Dr. Mindy Yeah, it’s so well said so what would be the ideal meal to break a fast with? Yeah,
Dr. Ben Bikman yeah, so it protein and fat at the risk of oversimplifying it, just because there is one I mean, for myriad reasons. Let’s see how many I can think of off the top of my head one proteins and fats are what’s essential. So why not end your fast with what you literally have to be eating essential amino acids and essential fatty acids. And to you will help mitigate the insulin burden because proteins and fats have little to no effect on insulin respectively. And so it just helps, you know, kind of wake the pancreas back up in removing it. Because the pancreas has been a little quiescent or still during the world the beta cells have been during the fast because it’s the fasted state and insulin is Not the hormone of the fastest, say this the hormone of the Fed state. So you eat something and kind of warm the beta cells up, as you start getting more and more to higher carbohydrate meals.
Dr. Mindy What would you say the hormone of the fasted state is?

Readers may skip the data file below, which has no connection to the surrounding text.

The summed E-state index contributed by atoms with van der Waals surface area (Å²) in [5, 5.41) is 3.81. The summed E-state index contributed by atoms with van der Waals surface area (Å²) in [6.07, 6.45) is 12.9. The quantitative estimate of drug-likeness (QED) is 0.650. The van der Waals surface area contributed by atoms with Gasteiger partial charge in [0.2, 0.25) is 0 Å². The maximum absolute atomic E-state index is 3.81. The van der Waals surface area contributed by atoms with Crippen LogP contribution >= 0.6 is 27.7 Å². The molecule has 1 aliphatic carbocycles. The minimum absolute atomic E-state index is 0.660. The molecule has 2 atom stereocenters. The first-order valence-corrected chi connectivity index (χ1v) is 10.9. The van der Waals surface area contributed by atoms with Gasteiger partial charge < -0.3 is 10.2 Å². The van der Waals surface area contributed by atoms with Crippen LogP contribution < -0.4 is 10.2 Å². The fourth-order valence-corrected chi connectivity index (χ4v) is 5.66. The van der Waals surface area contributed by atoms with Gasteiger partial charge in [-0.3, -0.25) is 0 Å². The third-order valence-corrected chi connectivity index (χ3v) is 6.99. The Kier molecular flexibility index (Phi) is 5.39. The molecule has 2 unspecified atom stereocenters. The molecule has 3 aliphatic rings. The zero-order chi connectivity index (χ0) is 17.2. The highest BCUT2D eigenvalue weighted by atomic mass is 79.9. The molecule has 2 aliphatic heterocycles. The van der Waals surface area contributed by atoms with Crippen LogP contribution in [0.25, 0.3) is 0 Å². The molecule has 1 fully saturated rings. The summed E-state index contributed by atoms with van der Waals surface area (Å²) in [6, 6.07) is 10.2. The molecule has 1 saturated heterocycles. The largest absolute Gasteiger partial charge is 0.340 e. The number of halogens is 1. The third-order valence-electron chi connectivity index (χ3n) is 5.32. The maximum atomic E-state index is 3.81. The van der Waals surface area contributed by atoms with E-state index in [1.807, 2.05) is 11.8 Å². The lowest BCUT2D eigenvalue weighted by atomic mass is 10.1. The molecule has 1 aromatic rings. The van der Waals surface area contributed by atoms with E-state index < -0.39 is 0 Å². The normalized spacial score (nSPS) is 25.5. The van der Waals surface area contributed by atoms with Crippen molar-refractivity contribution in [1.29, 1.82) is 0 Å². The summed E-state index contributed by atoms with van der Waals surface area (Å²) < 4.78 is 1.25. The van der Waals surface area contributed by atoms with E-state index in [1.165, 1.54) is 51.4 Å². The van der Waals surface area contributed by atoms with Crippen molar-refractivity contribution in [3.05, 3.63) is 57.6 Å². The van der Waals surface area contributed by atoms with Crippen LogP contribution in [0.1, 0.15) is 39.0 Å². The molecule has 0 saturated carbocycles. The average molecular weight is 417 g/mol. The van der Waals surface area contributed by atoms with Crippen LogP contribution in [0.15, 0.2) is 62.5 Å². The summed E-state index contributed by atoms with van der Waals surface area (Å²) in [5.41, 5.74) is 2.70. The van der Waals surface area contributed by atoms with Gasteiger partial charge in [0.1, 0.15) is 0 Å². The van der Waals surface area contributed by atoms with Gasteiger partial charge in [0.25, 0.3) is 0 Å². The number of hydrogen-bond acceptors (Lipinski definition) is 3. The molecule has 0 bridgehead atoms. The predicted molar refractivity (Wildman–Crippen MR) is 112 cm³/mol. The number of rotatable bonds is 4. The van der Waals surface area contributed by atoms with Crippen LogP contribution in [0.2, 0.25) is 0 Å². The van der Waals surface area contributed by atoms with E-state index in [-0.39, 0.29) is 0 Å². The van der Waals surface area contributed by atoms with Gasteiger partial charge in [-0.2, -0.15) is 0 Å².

Dr. Ben Bikman Ah, that’s a very, very good question. So there are a lot of ways I could answer this. But I will highlight one that I think has classically been discussed enough. But I’ve over the past few years tried to shine a light on it. And that’s glucagon I think you and I’ve talked about before, but glucagon. Glucagon is a hormone of the fasted state. And I like to talk about it because in a way, it’s such a wonderful opposite to insulin, that essentially whatever insulin wants to do, glucagon wants to oppose it. In a in a beautiful yin and yang, you know, there has to be a counter here, each keeping the other in check. It’s a wonderful check and balance. But there are multiple other hormones that also would reflect a fasted state. So as much as I mentioned, in glucagon, I could just as much justifiably have mentioned epinephrine, or cortisol or growth hormone, all of those climb during the fasted state, because what they all have in common all for the hormones I’ve just mentioned, glucagon, epinephrine, cortisol, growth hormone, they are all totally different. from totally different cells move totally differently in the body, and affect different cells differently throughout the body. What they all have in common is that they all increase glucose, released from the liver, that every one of these three total, through totally different mechanisms come to the liver, and tell the liver either to break down its glycogen to release his glucose and or stimulate the liver to undergo gluconeogenesis to basically pull in lactate, which is mostly what it does this with and turn it into glucose and release it back into the blood. That’s an important thing for us to appreciate. Because as much as I just said a moment ago that fats and proteins are what’s essential, thus implying that dietary carbohydrates are not and they aren’t essential. To many people hear that statement, and either willfully or ignorantly misunderstand it, to imply that blood glucose isn’t necessary. That is not true. In fact, blood glucose is so essential that the liver has all of these wonderful signals that force it to make blood glucose, which is proof positive in the fact that we start fasting and all our glucose levels do is go to normal, they just hover around 70 to 80 milligrams per deciliter, because the liver is so good at making sure it stays there. And that itself is evidence of the fact that the body is vigorously defending that glucose range, whether the glucose is pushing up or getting pushed down, it wants to bring it back into that range. And there are some cells of the body that absolutely have to have glucose. And I’m not going to say the brain because we don’t really know that we know that the red blood cells, red blood cells must have glucose, there is literally no other option, because any other nutrient option can only be burned into mitochondria. Well, red blood cells don’t have mitochondria. So they literally can use nothing else, unlike the brain, which can shift over to using ketones and even lactate as a fuel because it is so enriched with mitochondria. But red blood cells, they absolutely have to have glucose. And that’s one of at least one reason why blood glucose is so critical. And even again, stepping further back, why it’s such a blessing that liver has such a profound ability to provide all the glucose the body needs.